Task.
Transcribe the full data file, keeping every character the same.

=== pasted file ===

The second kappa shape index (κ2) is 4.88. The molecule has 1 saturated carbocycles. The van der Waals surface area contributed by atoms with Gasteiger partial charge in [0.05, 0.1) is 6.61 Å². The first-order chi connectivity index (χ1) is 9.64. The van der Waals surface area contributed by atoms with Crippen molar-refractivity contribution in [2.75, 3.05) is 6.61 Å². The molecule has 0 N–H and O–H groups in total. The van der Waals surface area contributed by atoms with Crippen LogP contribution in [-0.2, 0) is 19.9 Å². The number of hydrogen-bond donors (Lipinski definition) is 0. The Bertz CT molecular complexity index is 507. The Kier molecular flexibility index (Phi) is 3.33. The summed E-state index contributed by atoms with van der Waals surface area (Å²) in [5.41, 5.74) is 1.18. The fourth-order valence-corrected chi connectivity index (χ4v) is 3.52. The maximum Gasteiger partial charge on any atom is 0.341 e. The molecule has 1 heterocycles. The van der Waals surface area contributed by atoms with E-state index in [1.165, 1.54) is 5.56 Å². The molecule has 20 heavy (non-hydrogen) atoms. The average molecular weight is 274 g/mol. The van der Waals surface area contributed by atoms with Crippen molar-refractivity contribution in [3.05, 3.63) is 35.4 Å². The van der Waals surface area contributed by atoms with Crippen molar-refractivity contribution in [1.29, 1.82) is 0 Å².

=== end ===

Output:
The second kappa shape index (κ2) is 4.88. The molecule has 1 saturated carbocycles. The van der Waals surface area contributed by atoms with Gasteiger partial charge in [0.05, 0.1) is 6.61 Å². The first-order chi connectivity index (χ1) is 9.64. The van der Waals surface area contributed by atoms with Crippen molar-refractivity contribution in [2.75, 3.05) is 6.61 Å². The molecule has 0 N–H and O–H groups in total. The van der Waals surface area contributed by atoms with Crippen LogP contribution in [-0.2, 0) is 19.9 Å². The number of hydrogen-bond donors (Lipinski definition) is 0. The Bertz CT molecular complexity index is 507. The Kier molecular flexibility index (Phi) is 3.33. The summed E-state index contributed by atoms with van der Waals surface area (Å²) in [5.41, 5.74) is 1.18. The fourth-order valence-corrected chi connectivity index (χ4v) is 3.52. The maximum Gasteiger partial charge on any atom is 0.341 e. The molecule has 1 heterocycles. The van der Waals surface area contributed by atoms with E-state index in [1.165, 1.54) is 5.56 Å². The molecule has 20 heavy (non-hydrogen) atoms. The average molecular weight is 274 g/mol. The van der Waals surface area contributed by atoms with Crippen molar-refractivity contribution in [3.05, 3.63) is 35.4 Å². The van der Waals surface area contributed by atoms with Crippen molar-refractivity contribution in [1.29, 1.82) is 0 Å².